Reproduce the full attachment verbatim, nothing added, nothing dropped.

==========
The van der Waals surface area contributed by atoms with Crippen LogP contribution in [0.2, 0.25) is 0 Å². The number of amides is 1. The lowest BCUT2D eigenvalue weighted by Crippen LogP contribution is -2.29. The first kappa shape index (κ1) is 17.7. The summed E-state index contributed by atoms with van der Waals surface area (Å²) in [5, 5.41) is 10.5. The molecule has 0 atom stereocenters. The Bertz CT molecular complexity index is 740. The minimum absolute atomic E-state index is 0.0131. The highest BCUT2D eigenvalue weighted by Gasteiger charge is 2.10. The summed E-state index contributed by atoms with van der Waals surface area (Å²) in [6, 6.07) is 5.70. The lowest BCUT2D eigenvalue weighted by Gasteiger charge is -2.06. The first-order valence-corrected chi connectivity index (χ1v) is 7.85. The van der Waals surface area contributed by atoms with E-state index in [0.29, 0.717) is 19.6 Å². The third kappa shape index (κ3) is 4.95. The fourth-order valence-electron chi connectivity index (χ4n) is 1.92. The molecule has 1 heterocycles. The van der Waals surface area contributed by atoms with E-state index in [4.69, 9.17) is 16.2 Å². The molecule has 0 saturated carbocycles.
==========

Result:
The van der Waals surface area contributed by atoms with Crippen LogP contribution in [0.2, 0.25) is 0 Å². The number of amides is 1. The lowest BCUT2D eigenvalue weighted by Crippen LogP contribution is -2.29. The first kappa shape index (κ1) is 17.7. The summed E-state index contributed by atoms with van der Waals surface area (Å²) in [5, 5.41) is 10.5. The molecule has 0 atom stereocenters. The Bertz CT molecular complexity index is 740. The minimum absolute atomic E-state index is 0.0131. The highest BCUT2D eigenvalue weighted by Gasteiger charge is 2.10. The summed E-state index contributed by atoms with van der Waals surface area (Å²) in [6, 6.07) is 5.70. The lowest BCUT2D eigenvalue weighted by Gasteiger charge is -2.06. The first-order valence-corrected chi connectivity index (χ1v) is 7.85. The van der Waals surface area contributed by atoms with E-state index in [0.29, 0.717) is 19.6 Å². The third kappa shape index (κ3) is 4.95. The fourth-order valence-electron chi connectivity index (χ4n) is 1.92. The molecule has 1 heterocycles. The van der Waals surface area contributed by atoms with E-state index in [4.69, 9.17) is 16.2 Å². The molecule has 0 saturated carbocycles.